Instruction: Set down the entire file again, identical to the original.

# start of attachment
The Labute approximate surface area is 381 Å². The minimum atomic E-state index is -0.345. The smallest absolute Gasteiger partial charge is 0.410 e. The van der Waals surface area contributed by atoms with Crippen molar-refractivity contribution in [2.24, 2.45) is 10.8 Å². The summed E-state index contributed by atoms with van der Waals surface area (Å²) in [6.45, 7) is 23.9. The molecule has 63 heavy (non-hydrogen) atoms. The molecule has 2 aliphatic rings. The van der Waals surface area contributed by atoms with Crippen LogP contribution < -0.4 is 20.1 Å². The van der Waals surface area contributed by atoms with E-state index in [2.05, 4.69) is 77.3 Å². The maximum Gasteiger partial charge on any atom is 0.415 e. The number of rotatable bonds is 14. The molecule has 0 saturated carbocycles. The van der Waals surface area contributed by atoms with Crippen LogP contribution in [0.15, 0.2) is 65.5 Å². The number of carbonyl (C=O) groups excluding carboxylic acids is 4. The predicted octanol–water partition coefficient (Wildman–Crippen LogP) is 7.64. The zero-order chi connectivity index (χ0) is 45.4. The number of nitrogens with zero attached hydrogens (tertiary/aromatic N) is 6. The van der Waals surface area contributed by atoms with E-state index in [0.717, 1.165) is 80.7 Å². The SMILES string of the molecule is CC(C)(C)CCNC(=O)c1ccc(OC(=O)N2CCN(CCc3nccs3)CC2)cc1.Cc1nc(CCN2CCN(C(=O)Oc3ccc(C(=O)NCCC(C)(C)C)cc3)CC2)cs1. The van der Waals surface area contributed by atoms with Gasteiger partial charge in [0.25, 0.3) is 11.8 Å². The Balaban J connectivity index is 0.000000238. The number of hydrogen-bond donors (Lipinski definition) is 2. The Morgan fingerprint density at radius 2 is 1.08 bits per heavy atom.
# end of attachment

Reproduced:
The Labute approximate surface area is 381 Å². The minimum atomic E-state index is -0.345. The smallest absolute Gasteiger partial charge is 0.410 e. The van der Waals surface area contributed by atoms with Crippen molar-refractivity contribution in [2.24, 2.45) is 10.8 Å². The summed E-state index contributed by atoms with van der Waals surface area (Å²) in [6.45, 7) is 23.9. The molecule has 63 heavy (non-hydrogen) atoms. The molecule has 2 aliphatic rings. The van der Waals surface area contributed by atoms with Crippen LogP contribution < -0.4 is 20.1 Å². The van der Waals surface area contributed by atoms with E-state index in [2.05, 4.69) is 77.3 Å². The maximum Gasteiger partial charge on any atom is 0.415 e. The number of rotatable bonds is 14. The molecule has 0 saturated carbocycles. The van der Waals surface area contributed by atoms with Crippen LogP contribution in [0.15, 0.2) is 65.5 Å². The number of carbonyl (C=O) groups excluding carboxylic acids is 4. The predicted octanol–water partition coefficient (Wildman–Crippen LogP) is 7.64. The zero-order chi connectivity index (χ0) is 45.4. The number of nitrogens with zero attached hydrogens (tertiary/aromatic N) is 6. The van der Waals surface area contributed by atoms with E-state index in [0.717, 1.165) is 80.7 Å². The SMILES string of the molecule is CC(C)(C)CCNC(=O)c1ccc(OC(=O)N2CCN(CCc3nccs3)CC2)cc1.Cc1nc(CCN2CCN(C(=O)Oc3ccc(C(=O)NCCC(C)(C)C)cc3)CC2)cs1. The van der Waals surface area contributed by atoms with Gasteiger partial charge in [0.25, 0.3) is 11.8 Å². The Balaban J connectivity index is 0.000000238. The number of hydrogen-bond donors (Lipinski definition) is 2. The Morgan fingerprint density at radius 2 is 1.08 bits per heavy atom.